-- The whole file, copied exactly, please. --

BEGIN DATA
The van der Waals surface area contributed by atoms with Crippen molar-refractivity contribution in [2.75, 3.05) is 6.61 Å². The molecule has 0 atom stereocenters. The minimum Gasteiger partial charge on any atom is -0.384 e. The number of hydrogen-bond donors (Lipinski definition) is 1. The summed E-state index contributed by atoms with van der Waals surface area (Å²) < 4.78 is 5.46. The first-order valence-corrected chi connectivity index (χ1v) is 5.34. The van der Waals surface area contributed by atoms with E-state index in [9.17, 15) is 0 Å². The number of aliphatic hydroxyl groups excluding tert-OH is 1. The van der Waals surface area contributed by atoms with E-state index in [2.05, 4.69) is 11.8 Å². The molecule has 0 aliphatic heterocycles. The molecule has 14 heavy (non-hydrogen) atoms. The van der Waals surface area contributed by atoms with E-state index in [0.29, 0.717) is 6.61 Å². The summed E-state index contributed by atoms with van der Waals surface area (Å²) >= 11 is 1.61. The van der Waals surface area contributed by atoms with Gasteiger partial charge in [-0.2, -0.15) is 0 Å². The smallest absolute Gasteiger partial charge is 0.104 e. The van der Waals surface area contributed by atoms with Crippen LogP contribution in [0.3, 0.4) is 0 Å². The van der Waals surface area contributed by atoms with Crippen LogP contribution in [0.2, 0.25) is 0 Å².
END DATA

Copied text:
The van der Waals surface area contributed by atoms with Crippen molar-refractivity contribution in [2.75, 3.05) is 6.61 Å². The molecule has 0 atom stereocenters. The minimum Gasteiger partial charge on any atom is -0.384 e. The number of hydrogen-bond donors (Lipinski definition) is 1. The summed E-state index contributed by atoms with van der Waals surface area (Å²) < 4.78 is 5.46. The first-order valence-corrected chi connectivity index (χ1v) is 5.34. The van der Waals surface area contributed by atoms with E-state index in [9.17, 15) is 0 Å². The number of aliphatic hydroxyl groups excluding tert-OH is 1. The van der Waals surface area contributed by atoms with E-state index in [2.05, 4.69) is 11.8 Å². The molecule has 0 aliphatic heterocycles. The molecule has 14 heavy (non-hydrogen) atoms. The van der Waals surface area contributed by atoms with E-state index in [0.29, 0.717) is 6.61 Å². The summed E-state index contributed by atoms with van der Waals surface area (Å²) >= 11 is 1.61. The van der Waals surface area contributed by atoms with Gasteiger partial charge in [-0.2, -0.15) is 0 Å². The smallest absolute Gasteiger partial charge is 0.104 e. The van der Waals surface area contributed by atoms with Crippen LogP contribution in [0.3, 0.4) is 0 Å². The van der Waals surface area contributed by atoms with Crippen LogP contribution in [0.2, 0.25) is 0 Å².